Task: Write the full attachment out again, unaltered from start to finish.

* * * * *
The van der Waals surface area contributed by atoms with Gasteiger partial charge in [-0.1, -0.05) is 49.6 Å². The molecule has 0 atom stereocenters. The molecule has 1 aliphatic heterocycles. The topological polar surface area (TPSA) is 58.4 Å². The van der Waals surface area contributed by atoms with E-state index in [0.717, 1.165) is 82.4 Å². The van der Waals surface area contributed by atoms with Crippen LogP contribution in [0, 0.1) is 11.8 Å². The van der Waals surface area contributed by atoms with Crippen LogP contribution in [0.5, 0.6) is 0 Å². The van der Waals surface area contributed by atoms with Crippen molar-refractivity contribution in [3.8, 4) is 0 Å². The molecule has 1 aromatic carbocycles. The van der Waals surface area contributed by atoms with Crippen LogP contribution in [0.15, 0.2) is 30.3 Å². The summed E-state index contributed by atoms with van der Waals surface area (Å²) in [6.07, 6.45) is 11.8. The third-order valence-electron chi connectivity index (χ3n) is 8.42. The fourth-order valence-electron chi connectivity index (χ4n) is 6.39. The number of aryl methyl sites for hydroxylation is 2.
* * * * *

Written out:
The van der Waals surface area contributed by atoms with Gasteiger partial charge in [-0.1, -0.05) is 49.6 Å². The molecule has 0 atom stereocenters. The molecule has 1 aliphatic heterocycles. The topological polar surface area (TPSA) is 58.4 Å². The van der Waals surface area contributed by atoms with E-state index in [0.717, 1.165) is 82.4 Å². The van der Waals surface area contributed by atoms with Crippen LogP contribution in [0, 0.1) is 11.8 Å². The van der Waals surface area contributed by atoms with Crippen LogP contribution in [0.5, 0.6) is 0 Å². The van der Waals surface area contributed by atoms with Crippen molar-refractivity contribution in [3.8, 4) is 0 Å². The molecule has 1 aromatic carbocycles. The van der Waals surface area contributed by atoms with Crippen LogP contribution in [0.15, 0.2) is 30.3 Å². The summed E-state index contributed by atoms with van der Waals surface area (Å²) in [6.07, 6.45) is 11.8. The third-order valence-electron chi connectivity index (χ3n) is 8.42. The fourth-order valence-electron chi connectivity index (χ4n) is 6.39. The number of aryl methyl sites for hydroxylation is 2.